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Re: Time to trim the membership list

Postby Farsouthscanner » Sat Mar 25, 2017 9:28 am

Maybe time for me to check in again :)
For me anyway, I don't come here as often as I should. I sit in front of a computer all day at work and therefore don't look at websites much when I get home.
I have been lazy with the scanning habits too, I usually just put the scanner on and listen to the same old things. Of course there isn't as much to listen to in a regional area.
I really don't mind either way if inactive users get culled.
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Re: Time to trim the membership list

Postby Chrisco » Tue May 16, 2017 3:14 pm

I am still here and alive I been very busy with work, family, Home repairs and other summer hobbies. I am hoping to get more involved with scanning over the cooler months. There is a heap of unread post I need to catch up with. Thanks to Garry, Matt and Dave for your radio updates on FB
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Re: Time to trim the membership list

Postby djsflynn » Mon Aug 07, 2017 12:40 pm

Have been tucked away on the sidelines since joining, partly for curiosity as I try to get my head around the whole new world of scanning - a world which is vastly different to the one I knew in the 1980s - and with the aim of perhaps picking up a scanner once again to tune into local activity, pending the availability of free time!
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AURFSCAN gone belly up?

Postby cartman » Thu Jun 14, 2018 7:23 am

Looks like aurfscan has gone belly up ... the ISP is showing "Account suspended".
No great loss for scanning, as it was devoid of anything useful

And aussiescanners is showing 403 and 404 messages today, though it might be temporary

PS Just seen some posts on Vicradionet saying the same thing ... I have been working 12hr dayshift the last 2 days, so I only noticed the sites down this morning
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Re: Time to trim the membership list

Postby geodementia » Thu Jun 14, 2018 5:38 pm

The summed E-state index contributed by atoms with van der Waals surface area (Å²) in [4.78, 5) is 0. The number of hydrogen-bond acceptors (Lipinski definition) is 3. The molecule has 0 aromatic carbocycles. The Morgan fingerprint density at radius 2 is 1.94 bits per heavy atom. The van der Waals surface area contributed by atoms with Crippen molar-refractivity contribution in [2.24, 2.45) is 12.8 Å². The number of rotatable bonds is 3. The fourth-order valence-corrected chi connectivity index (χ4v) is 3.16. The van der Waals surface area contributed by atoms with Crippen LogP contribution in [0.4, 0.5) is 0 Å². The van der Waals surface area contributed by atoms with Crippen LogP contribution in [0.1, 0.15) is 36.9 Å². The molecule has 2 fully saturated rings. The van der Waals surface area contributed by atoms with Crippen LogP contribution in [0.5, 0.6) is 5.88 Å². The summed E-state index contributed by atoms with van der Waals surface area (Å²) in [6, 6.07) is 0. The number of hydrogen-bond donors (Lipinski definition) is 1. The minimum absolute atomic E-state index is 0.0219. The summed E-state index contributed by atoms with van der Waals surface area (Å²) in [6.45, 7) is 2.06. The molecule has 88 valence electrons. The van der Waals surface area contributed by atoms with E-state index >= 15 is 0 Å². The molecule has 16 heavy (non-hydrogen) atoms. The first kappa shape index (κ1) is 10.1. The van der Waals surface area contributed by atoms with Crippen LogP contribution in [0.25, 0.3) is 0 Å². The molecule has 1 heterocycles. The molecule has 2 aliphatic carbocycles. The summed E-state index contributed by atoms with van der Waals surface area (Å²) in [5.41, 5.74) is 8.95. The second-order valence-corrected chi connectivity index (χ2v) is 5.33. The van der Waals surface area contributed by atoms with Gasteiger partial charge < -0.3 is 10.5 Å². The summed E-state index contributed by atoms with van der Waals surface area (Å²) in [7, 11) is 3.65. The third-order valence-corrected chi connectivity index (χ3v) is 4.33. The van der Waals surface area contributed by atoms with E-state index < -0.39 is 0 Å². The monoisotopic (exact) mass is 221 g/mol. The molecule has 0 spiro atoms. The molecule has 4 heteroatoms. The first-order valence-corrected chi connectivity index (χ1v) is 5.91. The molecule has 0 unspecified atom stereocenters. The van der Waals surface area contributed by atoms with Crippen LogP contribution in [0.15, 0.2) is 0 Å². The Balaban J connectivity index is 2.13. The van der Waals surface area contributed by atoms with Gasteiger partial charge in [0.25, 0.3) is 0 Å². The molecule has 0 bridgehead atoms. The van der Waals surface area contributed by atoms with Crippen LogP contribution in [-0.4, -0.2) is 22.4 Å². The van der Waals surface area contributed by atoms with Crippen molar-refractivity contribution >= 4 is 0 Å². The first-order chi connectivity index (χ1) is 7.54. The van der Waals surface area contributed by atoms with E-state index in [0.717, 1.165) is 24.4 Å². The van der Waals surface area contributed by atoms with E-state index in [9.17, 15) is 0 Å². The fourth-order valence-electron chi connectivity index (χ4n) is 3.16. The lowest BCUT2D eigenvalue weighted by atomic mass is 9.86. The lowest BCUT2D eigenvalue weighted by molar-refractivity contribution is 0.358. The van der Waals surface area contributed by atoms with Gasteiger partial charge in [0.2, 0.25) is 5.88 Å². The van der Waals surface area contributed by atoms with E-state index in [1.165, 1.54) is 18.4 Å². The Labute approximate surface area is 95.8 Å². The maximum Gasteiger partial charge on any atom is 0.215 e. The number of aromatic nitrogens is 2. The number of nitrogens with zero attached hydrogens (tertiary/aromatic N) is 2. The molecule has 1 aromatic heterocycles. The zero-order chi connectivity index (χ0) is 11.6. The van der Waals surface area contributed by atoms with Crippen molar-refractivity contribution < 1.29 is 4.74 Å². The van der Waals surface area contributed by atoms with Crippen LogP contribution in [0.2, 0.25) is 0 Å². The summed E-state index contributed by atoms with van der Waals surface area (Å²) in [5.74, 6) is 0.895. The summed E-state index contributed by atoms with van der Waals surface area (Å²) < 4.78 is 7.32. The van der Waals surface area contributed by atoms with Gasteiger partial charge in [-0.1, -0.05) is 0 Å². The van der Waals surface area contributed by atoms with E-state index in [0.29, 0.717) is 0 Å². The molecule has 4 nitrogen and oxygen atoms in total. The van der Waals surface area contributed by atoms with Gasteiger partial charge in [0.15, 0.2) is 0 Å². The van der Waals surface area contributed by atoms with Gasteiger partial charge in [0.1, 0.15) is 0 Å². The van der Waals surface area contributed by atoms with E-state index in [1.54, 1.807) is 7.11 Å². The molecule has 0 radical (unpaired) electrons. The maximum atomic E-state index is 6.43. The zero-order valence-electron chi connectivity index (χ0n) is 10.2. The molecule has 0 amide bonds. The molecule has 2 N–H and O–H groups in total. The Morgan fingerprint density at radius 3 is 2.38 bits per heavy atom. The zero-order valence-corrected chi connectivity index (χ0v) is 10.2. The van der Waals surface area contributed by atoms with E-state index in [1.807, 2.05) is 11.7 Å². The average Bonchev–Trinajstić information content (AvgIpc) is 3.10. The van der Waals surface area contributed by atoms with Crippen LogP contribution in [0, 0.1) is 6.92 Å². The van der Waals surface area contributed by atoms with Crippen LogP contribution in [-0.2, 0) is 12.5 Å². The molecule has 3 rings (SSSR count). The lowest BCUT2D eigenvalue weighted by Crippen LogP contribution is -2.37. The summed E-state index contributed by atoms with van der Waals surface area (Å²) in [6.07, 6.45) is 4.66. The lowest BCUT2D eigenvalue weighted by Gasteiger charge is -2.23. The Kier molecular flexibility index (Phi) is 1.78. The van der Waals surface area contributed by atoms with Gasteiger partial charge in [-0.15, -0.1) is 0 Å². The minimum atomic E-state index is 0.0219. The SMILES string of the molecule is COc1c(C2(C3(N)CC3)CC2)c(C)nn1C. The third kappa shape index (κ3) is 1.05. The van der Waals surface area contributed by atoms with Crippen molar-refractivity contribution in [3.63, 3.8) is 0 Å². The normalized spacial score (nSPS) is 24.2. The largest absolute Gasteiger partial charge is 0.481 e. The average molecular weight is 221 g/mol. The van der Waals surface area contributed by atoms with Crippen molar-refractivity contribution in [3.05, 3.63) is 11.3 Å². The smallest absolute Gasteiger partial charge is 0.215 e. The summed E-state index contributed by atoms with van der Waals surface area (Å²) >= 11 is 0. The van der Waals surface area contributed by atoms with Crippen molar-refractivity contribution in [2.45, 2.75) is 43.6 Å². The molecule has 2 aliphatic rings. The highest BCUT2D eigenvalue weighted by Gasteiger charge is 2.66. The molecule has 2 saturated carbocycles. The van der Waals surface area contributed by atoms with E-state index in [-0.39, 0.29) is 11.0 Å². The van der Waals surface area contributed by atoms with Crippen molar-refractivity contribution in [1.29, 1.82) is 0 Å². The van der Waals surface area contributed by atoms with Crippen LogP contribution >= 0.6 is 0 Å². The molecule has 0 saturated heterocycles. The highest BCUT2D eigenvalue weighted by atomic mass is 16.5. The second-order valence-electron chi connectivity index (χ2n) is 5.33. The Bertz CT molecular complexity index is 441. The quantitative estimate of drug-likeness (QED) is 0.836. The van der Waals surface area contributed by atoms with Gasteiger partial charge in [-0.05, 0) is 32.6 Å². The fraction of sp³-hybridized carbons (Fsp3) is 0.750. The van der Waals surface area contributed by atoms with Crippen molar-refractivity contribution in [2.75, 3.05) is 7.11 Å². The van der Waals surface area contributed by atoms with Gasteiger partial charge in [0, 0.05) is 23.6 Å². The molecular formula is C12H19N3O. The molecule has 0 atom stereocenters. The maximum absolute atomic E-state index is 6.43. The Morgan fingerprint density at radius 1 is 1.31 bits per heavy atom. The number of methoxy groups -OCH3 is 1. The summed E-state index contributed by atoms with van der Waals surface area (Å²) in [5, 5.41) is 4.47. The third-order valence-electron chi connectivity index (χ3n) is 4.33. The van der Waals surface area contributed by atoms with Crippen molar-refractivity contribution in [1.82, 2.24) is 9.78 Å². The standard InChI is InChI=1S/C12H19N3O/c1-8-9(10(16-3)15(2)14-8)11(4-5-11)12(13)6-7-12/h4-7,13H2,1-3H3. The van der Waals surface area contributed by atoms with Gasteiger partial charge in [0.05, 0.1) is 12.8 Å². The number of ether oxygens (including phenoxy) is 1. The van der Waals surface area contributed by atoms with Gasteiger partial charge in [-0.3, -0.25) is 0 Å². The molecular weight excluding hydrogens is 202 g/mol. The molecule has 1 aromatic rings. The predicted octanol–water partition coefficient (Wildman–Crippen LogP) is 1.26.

cartman wrote:Looks like aurfscan has gone belly up ... the ISP is showing "Account suspended".
No great loss for scanning, as it was devoid of anything useful

And aussiescanners is showing 403 and 404 messages today, though it might be temporary

PS Just seen some posts on Vicradionet saying the same thing ... I have been working 12hr dayshift the last 2 days, so I only noticed the sites down this morning
Aurfscan has been dead for a couple of weeks. Aussiescanners has been giving the 403 and 404s for a couple of days. I hope that one comes back as it did have some useful info, includibg a couple of pm's from yourself about the Canberra scene I had not got around to actioning due to work [emoji54]

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Re: Time to trim the membership list

Postby BrisbaneScan » Thu Jun 14, 2018 8:12 pm

Sorry about AussieScanners, apparently our Hosting Provider detected harmful content and suspended the page and removed all permissions until we can work to fix the problem
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Re: Time to trim the membership list

Postby Longreach » Thu Jun 14, 2018 11:27 pm

I'll admit scanning isn't my main listening these days since i now have my amateur license. I'm more interested in that now and really only monitor the local ambo and RFS channels when i do decide to turn a scanner on. Even my car hasn't had one mounted in it for well over 12 months and probably at this stage never will again. I do have my TRX 1 or 396 that i occasionally take on trips.
I'm happy too for the list to be culled as needed, I'd still like to see where you have to have maybe 5-10 posts on board before you can ask for all the channels for such and such area. Would be nice if they got to know how things run before stripping the info out.
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Re: Time to trim the membership list

Postby cartman » Sat Jun 16, 2018 3:43 pm

Aussie Scanners forum is back up Saturday afternoon 16/6/18. Thanks Phil